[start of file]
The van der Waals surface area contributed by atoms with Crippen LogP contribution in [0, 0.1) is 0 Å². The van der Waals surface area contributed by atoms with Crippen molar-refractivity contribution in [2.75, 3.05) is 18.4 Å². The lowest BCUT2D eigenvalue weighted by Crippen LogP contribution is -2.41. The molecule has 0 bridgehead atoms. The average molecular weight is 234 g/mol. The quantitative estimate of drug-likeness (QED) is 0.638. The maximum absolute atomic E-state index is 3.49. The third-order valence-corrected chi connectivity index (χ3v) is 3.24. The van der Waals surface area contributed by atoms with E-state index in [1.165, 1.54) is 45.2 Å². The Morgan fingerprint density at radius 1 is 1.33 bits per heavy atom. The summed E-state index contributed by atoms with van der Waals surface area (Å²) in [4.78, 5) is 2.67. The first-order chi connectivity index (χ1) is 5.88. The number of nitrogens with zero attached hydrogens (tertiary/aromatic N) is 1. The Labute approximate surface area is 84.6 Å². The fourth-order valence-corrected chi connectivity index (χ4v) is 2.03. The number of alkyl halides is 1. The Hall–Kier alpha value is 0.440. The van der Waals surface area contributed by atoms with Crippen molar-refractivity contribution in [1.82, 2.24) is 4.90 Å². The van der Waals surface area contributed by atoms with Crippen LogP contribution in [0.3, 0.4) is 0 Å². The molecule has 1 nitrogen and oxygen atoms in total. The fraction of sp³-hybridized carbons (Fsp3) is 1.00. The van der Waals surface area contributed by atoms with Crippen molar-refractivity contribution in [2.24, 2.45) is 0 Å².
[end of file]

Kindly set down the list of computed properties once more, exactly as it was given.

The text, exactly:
The van der Waals surface area contributed by atoms with Crippen LogP contribution in [0, 0.1) is 0 Å². The van der Waals surface area contributed by atoms with Crippen molar-refractivity contribution in [2.75, 3.05) is 18.4 Å². The lowest BCUT2D eigenvalue weighted by Crippen LogP contribution is -2.41. The molecule has 0 bridgehead atoms. The average molecular weight is 234 g/mol. The quantitative estimate of drug-likeness (QED) is 0.638. The maximum absolute atomic E-state index is 3.49. The third-order valence-corrected chi connectivity index (χ3v) is 3.24. The van der Waals surface area contributed by atoms with E-state index in [1.165, 1.54) is 45.2 Å². The Morgan fingerprint density at radius 1 is 1.33 bits per heavy atom. The summed E-state index contributed by atoms with van der Waals surface area (Å²) in [4.78, 5) is 2.67. The first-order chi connectivity index (χ1) is 5.88. The number of nitrogens with zero attached hydrogens (tertiary/aromatic N) is 1. The Labute approximate surface area is 84.6 Å². The fourth-order valence-corrected chi connectivity index (χ4v) is 2.03. The number of alkyl halides is 1. The Hall–Kier alpha value is 0.440. The van der Waals surface area contributed by atoms with Crippen molar-refractivity contribution in [1.82, 2.24) is 4.90 Å². The van der Waals surface area contributed by atoms with Crippen LogP contribution in [0.3, 0.4) is 0 Å². The molecule has 1 nitrogen and oxygen atoms in total. The fraction of sp³-hybridized carbons (Fsp3) is 1.00. The van der Waals surface area contributed by atoms with Crippen molar-refractivity contribution in [2.24, 2.45) is 0 Å².